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I have a query:

select * from Aview where field=20
order by id desc

This returns 2700 rows from the view in about 1 second.

Adding 'top 20' to the query makes MSSQL return in 43 seconds!!

This has been a HARD to reproduce issue, and doing a rebuild of statistics fixes the issue for a couple of days, but then it come back.

I've been working with SQL for decades and I've never once seen a situation where adding a 'top' causes the time to increase.

Looking at the execution plan, it seems to be doing a lazy spool of 960 MILLION rows if you do the top 20, but not if you don't.

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The question is light on detail, but there is enough there to attempt an answer.

I've been working with SQL for decades and I've never once seen a situation where adding a 'top' causes the time to increase.

This is more common than one might think. Using TOP introduces a 'row goal' so the optimizer tries to find a plan optimised for a few rows rather than the complete potential result set.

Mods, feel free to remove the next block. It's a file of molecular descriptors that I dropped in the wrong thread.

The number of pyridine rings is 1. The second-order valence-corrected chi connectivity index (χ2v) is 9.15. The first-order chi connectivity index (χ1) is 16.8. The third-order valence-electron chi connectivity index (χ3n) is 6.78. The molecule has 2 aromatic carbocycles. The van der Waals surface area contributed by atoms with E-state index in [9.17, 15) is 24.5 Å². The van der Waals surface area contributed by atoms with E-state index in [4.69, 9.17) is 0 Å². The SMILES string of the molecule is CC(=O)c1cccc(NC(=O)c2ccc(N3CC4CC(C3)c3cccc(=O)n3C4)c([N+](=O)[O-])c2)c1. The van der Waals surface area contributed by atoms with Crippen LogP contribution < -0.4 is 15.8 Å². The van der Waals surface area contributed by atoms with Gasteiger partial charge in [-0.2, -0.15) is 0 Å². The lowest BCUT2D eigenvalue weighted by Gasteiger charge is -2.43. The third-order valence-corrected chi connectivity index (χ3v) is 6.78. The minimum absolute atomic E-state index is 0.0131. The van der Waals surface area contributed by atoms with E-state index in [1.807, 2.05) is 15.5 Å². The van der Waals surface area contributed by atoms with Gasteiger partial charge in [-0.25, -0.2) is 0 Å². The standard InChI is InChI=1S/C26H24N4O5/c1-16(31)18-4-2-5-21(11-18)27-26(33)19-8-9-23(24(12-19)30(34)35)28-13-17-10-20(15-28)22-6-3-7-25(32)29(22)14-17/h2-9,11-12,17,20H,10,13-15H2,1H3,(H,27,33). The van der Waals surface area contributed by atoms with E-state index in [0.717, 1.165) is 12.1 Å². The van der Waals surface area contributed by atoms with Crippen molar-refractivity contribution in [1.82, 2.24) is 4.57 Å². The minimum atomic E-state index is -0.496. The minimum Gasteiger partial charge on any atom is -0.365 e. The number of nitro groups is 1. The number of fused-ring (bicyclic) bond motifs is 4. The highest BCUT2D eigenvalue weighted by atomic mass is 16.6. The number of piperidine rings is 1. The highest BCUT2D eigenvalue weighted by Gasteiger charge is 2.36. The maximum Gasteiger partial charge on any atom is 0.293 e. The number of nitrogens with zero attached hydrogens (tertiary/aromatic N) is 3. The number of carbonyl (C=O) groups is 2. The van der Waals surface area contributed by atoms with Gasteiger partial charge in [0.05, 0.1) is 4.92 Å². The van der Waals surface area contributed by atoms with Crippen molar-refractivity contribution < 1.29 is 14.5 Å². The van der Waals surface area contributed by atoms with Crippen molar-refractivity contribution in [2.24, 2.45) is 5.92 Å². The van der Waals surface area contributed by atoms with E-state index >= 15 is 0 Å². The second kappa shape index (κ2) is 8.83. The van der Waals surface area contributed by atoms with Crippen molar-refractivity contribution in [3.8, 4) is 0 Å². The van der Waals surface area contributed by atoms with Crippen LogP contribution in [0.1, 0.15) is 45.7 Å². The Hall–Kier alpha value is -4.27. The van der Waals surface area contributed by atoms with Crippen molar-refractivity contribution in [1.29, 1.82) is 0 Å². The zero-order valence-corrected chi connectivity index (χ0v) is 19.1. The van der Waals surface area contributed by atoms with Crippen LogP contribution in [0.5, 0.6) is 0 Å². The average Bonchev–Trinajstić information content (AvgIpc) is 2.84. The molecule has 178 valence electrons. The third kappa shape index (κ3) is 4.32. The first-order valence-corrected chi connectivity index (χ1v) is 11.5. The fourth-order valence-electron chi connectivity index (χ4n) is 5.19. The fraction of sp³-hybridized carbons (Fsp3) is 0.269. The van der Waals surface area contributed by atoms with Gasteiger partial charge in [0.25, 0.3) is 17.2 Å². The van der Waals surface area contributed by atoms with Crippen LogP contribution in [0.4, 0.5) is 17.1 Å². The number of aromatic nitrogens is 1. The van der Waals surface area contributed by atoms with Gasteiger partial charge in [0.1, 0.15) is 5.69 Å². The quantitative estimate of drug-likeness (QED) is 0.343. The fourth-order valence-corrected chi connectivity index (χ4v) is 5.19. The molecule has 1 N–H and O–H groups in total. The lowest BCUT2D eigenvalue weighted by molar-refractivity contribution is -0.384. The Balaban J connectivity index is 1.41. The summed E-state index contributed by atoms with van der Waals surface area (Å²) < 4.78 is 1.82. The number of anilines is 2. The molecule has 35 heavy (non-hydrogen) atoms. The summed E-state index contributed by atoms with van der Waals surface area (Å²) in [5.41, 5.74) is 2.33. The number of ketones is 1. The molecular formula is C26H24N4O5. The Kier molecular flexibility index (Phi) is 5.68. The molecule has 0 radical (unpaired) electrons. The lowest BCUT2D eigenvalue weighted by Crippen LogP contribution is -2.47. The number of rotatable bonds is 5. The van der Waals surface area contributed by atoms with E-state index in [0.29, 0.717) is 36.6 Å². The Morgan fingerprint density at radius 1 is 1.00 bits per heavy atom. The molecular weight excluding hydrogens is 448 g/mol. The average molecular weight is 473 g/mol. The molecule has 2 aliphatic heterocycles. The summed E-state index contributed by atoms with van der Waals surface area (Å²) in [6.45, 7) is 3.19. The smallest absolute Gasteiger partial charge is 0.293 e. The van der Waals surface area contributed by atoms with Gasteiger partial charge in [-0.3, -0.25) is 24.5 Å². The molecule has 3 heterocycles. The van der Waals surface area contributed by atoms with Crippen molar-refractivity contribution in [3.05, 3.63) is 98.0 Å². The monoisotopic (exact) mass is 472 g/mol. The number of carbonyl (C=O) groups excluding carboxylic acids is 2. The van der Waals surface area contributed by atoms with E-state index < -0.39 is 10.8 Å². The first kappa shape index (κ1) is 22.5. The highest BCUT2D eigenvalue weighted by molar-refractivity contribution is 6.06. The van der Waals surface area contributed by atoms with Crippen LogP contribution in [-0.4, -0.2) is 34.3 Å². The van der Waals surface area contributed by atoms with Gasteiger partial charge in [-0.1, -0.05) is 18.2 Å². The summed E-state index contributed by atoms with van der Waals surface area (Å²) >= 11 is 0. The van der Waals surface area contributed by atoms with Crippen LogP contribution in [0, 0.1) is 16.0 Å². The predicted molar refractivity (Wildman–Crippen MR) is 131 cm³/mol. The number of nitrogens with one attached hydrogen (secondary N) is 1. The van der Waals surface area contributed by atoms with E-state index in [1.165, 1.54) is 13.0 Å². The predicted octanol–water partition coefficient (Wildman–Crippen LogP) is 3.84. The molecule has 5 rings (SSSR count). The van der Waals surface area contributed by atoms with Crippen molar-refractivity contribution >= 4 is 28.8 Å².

This is a fine and useful optimisation when estimates and other modelling assumptions are correct, but it can go very wrong otherwise. The query hint OPTION (USE HINT ('DISABLE_OPTIMIZER_ROWGOAL')) exists for these types of situations.

See the Q & A How (and why) does TOP impact an execution plan? for more details.

Looking at the execution plan, it seems to be doing a lazy spool of 960 MILLION rows if you do the top 20, but not if you don't.

This is likely to be a 'performance spool', which optimises for repeated inner-side sub-results. See my article Nested Loops Joins and Performance Spools for more details. Note this type of spool is different from the Eager Spool often used for Halloween Protection.

Again, performance spools are intended to confer a benefit. When they do not, it is possible to eliminate performance spools with the OPTION (NO_PERFORMANCE_SPOOL) query hint. Like all hints, these are advanced tuning options that should only be employed after expert analysis.

You noted:

Changing the query to 'order by CreatedDate desc' changed the table spool from 960M rows to 10K and resolved the issue, (but resulted in the same data) and for now at least, is the 'fix'

This might be a workaround in your particular case, but in an ideal world you would identify the root cause. Query execution and tuning issues can be a complicated affair I'm afraid.

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